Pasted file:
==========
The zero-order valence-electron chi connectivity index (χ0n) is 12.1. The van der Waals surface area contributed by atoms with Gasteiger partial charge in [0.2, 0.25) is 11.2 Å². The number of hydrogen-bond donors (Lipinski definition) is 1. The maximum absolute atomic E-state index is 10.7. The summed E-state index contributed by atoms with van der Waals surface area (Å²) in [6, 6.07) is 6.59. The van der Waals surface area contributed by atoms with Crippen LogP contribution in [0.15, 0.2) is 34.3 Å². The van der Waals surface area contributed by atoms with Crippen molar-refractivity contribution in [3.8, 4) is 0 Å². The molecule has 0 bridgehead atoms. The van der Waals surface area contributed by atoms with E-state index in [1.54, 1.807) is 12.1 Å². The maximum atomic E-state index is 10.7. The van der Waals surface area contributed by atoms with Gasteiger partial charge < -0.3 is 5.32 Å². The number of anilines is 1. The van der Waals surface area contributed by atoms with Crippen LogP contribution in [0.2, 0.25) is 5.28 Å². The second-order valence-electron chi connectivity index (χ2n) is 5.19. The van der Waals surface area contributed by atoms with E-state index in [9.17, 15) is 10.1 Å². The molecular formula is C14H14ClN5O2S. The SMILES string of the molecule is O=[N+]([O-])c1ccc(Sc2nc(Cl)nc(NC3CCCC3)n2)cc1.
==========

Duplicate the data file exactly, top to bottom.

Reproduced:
The zero-order valence-electron chi connectivity index (χ0n) is 12.1. The van der Waals surface area contributed by atoms with Gasteiger partial charge in [0.2, 0.25) is 11.2 Å². The number of hydrogen-bond donors (Lipinski definition) is 1. The maximum absolute atomic E-state index is 10.7. The summed E-state index contributed by atoms with van der Waals surface area (Å²) in [6, 6.07) is 6.59. The van der Waals surface area contributed by atoms with Crippen LogP contribution in [0.15, 0.2) is 34.3 Å². The van der Waals surface area contributed by atoms with Crippen molar-refractivity contribution in [3.8, 4) is 0 Å². The molecule has 0 bridgehead atoms. The van der Waals surface area contributed by atoms with E-state index in [1.54, 1.807) is 12.1 Å². The maximum atomic E-state index is 10.7. The van der Waals surface area contributed by atoms with Gasteiger partial charge < -0.3 is 5.32 Å². The number of anilines is 1. The van der Waals surface area contributed by atoms with Crippen LogP contribution in [0.2, 0.25) is 5.28 Å². The second-order valence-electron chi connectivity index (χ2n) is 5.19. The van der Waals surface area contributed by atoms with E-state index in [9.17, 15) is 10.1 Å². The molecular formula is C14H14ClN5O2S. The SMILES string of the molecule is O=[N+]([O-])c1ccc(Sc2nc(Cl)nc(NC3CCCC3)n2)cc1.